All Poets Welcome: The Lower East Side Poetry Scene in the 1960s

By Daniel Kane | Go to book overview

6
Bernadette Mayer and “Language”
in the Poetry Project

I didn’t know Ted Berrigan that well—I wasn’t part of his clique. Certainly some
of the people around him were hostile to what we were trying to do. A lot of
that was couched strictly in terms of anti-intellectualism. There wasn’t much
interest in creating another alternative way of writing, or sense of what’s read-
ing all about, or reconfiguring of literary history. But people were amiable
enough, and reasonably friendly as long as you weren’t disrespectful toward
the elders, and those were writers I generally liked. People like myself, Hannah
Weiner, Peter Seaton, Nick Piombino, and Jackson Mac Low provided an
alternative poetics space for what the St. Mark’s crowd had already been
doing. L = A = N = G = U = A = G = E wasn’t New York based—we weren’t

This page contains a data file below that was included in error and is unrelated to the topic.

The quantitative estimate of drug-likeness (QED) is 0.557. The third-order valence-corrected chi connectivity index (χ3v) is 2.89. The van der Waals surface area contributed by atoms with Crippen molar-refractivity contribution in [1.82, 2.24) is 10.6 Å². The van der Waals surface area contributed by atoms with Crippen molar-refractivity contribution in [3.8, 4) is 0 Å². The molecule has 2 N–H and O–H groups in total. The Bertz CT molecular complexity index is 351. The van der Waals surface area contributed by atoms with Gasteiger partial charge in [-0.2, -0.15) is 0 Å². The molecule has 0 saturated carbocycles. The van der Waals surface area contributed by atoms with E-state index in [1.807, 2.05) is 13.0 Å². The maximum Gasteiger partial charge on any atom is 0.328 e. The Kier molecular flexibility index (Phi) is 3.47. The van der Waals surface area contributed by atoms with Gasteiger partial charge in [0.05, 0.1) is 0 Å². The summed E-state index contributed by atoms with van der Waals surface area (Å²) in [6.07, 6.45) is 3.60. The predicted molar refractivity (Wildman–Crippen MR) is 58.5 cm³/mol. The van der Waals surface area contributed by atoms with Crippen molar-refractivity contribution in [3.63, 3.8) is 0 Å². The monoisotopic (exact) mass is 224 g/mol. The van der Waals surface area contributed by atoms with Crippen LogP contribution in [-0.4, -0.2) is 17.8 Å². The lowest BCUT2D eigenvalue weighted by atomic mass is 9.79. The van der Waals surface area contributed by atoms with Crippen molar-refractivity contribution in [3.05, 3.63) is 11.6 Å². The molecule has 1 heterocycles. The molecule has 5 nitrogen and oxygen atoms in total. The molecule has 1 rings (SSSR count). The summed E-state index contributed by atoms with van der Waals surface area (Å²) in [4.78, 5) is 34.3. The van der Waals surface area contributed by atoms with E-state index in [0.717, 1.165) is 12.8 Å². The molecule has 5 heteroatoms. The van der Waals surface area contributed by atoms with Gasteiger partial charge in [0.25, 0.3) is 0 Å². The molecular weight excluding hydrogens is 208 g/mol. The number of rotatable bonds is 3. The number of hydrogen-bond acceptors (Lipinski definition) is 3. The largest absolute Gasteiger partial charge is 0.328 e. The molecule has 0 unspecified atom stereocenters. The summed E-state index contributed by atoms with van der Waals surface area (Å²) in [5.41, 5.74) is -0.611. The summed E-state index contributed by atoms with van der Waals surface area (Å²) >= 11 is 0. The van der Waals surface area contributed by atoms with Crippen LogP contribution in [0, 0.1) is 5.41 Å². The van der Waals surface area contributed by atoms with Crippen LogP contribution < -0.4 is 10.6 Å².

focused on just the community and the small-press scene in this town.

BRUCE ANDREWS, INTERVIEW BY AUTHOR


“Incapacity and Awkwardness and Fragmentation”

By the early 1970s, things were changing at the Poetry Project. The Reverend Michael Allen left New York City in 1970 for a position as dean of the Berkeley Divinity School in New Haven, Connecticut. With Allen’s departure, the Project was now being led by a new generation of reading series organizers and administrators, including Larry Fagin and Steve Facey. New York School aesthetics were at this point familiar to the vast majority of poets living on the Lower East Side. First-Generation poets had all published books with mainstream publishers. While poets like Padgett and Berrigan never achieved the kind of mainstream success accorded to poets like Richard Howard or Robert Pinsky, they nevertheless were no longer as strongly associated with the avantgarde—if by “avant-garde” one refers to its manifestation as an underground, ephemeral phenomenon. In 1973, Ted Berrigan would even have some of his sonnets included in the Norton Anthology of Modern Poetry, albeit with a “disparaging headnote.”1 The Project, while strongly maintaining its ties to poets associated with the New York School, was also ready for some new poetics.

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